The Great Unwind Is About To Begin

The unwinding of the Federal Reserve’s balance sheet has been saved to the end because it is more problematic than either the end of quantitative wheezing or the end of low-interest policy, and it is being carried out be people who have never seen a recession coming in the past and who see no reason to believe we will ever again in our lifetimes see a financial crisis like the last one.

By “the Great Unwind,” I mean the reversal of QE (quantitative tightening). While investors are buoyed a little by Yellen’s dovish indication this week that the Fed will only raise interest one more time, the reversal of QE over time will be by far the Fed’s most difficult change toward normalization to navigate.

JPMorgan Chase & Co. Chairman Jamie Dimon said the unwinding of central bank bond-buying programs is an unprecedented challenge that may be more disruptive than people think.

“We’ve never have had QE like this before, we’ve never had unwinding like this before,” Dimon said at a conference in Paris Tuesday. “Obviously that should say something to you about the risk that might mean, because we’ve never lived with it before…. We act like we know exactly how it’s going to happen and we don’t.”

All the main buyers of sovereign debt over the last 10 years — financial institutions, central banks, foreign exchange managers — will become net sellers now, he said. (Newsmax)

A risk never experienced in the history of the world. Never is a long time. That risk, anticipated to begin at the end of summer, is far greater than the mere termination of QE that already took place or than the incremental rise in interest rates. This change actually sucks liquidity out of the market, versus slowing the expansion of liquidity.

Considering the Fed has pumped $4.5 trillion of liquidity into the economy to help “recover” from the Great Recession, there is potentially a lot of unwinding to now begin, and it starts in an economy that is limping along the ground, not in the kind of recovery the Fed anticipated rewinding from. Between the European Central Bank, the Bank of the Japan and the Fed, there is $14 trillion to unwind … or, at least, some large portion of that.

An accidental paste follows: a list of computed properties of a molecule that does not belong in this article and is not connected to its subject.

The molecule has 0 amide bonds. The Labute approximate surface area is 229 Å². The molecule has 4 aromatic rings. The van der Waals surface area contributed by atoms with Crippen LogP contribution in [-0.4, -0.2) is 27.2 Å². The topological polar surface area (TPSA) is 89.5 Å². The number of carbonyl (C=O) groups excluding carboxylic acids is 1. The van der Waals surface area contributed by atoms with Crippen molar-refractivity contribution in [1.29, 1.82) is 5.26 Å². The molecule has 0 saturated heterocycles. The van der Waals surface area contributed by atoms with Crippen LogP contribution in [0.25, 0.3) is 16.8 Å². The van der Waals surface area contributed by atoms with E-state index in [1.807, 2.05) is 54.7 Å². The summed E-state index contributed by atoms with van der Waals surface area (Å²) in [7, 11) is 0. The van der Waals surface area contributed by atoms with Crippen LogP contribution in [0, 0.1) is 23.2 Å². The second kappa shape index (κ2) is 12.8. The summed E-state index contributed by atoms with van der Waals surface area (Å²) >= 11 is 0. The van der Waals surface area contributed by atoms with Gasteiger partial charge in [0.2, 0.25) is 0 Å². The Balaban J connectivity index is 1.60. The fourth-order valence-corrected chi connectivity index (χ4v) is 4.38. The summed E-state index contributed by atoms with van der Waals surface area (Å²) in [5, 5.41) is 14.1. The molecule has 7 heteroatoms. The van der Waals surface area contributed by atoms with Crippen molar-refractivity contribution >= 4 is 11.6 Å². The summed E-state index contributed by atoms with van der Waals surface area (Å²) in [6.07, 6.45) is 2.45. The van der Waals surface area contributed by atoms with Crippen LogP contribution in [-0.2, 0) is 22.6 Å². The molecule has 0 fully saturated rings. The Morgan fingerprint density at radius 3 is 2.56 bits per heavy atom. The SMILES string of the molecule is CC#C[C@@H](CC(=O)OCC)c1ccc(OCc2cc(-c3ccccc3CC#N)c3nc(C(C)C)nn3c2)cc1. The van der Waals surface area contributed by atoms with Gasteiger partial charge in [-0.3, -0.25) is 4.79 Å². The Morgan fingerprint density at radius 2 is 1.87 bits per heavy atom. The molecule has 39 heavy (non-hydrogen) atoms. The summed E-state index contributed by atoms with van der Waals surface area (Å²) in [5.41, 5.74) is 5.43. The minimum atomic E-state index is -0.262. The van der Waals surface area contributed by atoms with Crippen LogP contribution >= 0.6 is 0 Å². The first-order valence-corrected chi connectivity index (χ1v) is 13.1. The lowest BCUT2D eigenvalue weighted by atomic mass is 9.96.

The Great Unwind happens in a period where global debt has reached $217 trillion, which presents a major problem for the Fed in selling off so many bonds. They will almost certainly have to offer them at better yields more interest in order to attract buyers. That sifts throughout debt markets to raise the interest on carrying or refinancing all of this debt. Nations will have to compete with central bank yields in order to issue new debt or refi old. The European Central Bank and Bank of Japan are also looking like they may start unwinding soon, so compound all of that in your mind.

“As I believe the main factor in driving market multiples to historically high levels was QE, ZIRP and NIRP, then yes, the reversal will have major implications for markets and volatility.” Peter Boockvar, chief market analyst at The Lindsey Group, told MarketWatch.

The Fed’s Great Unwind is scheduled to start (if the Fed’s hints bear out) during the stock market’s unwind from Trumphoria, too, and during the retail apocalypse and auto market crash:

Crispin Odey, who made money for a second straight month by sticking to bearish equity bets, said the chance of a market crash is rising as growth slows and the Federal Reserve normalizes interest rates.

The credit cycle boosted by loose monetary policy has peaked and there’s a widespread slowdown in the auto, commodity, industrial and retail sectors, Odey wrote in a letter to investors. Unlike previous dips since the financial crisis, central banks aren’t responding by printing more money.

“This time they are doing the reverse,” which is likely to exacerbate the negative trend, the London-based hedge fund manager wrote. “All this sits very uncomfortably with the fun being felt in the stock markets. When I look at the move up since Trump’s election as president, I detect the walk of a drunken man.”

“The chances of car crashes everywhere are rising,” according to Odey. “Enjoy the hot summer,” (Newsmax)

The timing for the Fed’s Great Unwind does not look fortuitous. Key to understanding why the Federal Reserve always has such bad timing so that it routinely crashes its own recoveries can be found in recognizing that the Fed’s dual mandate — setting monetary guidance based on maximizing jobs and maintaining inflation at a set level — means the Fed is always aiming to create goals that may take a year to develop from the time they make any change.

Inflation is largely dependent on the wage/labor market, and a change in hiring decisions is dependent first on a change in economic conditions; so the movement of these lagging indicators that the Fed monitors the most can easily be a year or more away. Thus, the Fed will continue to move every quarter more and more toward their new bias of stimulus reduction until they see the results in their job and inflation metrics. But they are doing that when the economy is already receding. By the time they see the results in their two sacred metrics, they’ve moved further than they need to and downhill momentum has already built up.